We threw them at the wall and created all of this sculpture, which was all of these intersections of lines coming together. We called the piece ley lines and we’ve always had a part of our practice that has been focused on making things reactive to the environment or to people in the environment. We’ve always focused on making things in particular artistic installations that do what they do because people are near them or going by them or interacting with them. This piece used the same sensing systems that you find on autonomous vehicles to map people moving through space. The phenomenon would happen in the sculpture you were walking by. There’s a great piece of footage where Colleen is walking by the sculpture at one point. The energy follows her and trails, echoes away, and bounces back from where she is.
We also took that sculpture and we tied it to the local traffic in Bellevue and the weather so that from a color standpoint, if it were a hot day, the sculpture would trend cool. If it were a busy day for traffic, that’s the sculpture, the tempo of its phenomenon would slow down. It’s contrapuntal was how we programmed it. If it’s hot, we want you to be cool. If it’s a little frantic, we’d like you to slow down. The piece also demonstrates a cognizant. You’re near it and that you’re moving by it. It feels a personal expression.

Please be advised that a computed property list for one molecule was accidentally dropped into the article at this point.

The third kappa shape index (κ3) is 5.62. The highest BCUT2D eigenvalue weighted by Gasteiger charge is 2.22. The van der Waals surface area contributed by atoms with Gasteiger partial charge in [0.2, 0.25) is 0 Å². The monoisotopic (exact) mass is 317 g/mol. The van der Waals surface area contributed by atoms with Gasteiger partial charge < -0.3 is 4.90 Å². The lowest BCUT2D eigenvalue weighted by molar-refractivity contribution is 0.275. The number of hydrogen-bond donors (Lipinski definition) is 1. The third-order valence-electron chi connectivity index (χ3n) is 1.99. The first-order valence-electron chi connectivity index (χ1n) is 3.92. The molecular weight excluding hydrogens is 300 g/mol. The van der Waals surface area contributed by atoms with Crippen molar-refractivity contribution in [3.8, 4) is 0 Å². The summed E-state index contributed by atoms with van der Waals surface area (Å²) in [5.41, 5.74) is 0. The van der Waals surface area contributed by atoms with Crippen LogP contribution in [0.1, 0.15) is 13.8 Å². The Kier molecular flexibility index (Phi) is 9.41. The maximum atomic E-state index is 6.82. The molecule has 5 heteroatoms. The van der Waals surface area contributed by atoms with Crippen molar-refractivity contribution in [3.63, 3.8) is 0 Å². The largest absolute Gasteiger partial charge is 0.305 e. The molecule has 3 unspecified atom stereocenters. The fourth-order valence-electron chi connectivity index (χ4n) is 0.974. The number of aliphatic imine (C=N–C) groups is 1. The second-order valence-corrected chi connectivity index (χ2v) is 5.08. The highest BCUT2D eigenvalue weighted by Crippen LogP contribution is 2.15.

That’s such a cool thing. I think that the Van Gogh or Michelangelo would have loved to have had this technology available that could respond. A question on the business side of this. I imagine this is something that costs a little more than $0.50 to create. How do you sell this thing to a client? This is going to cost a few dollars to do this.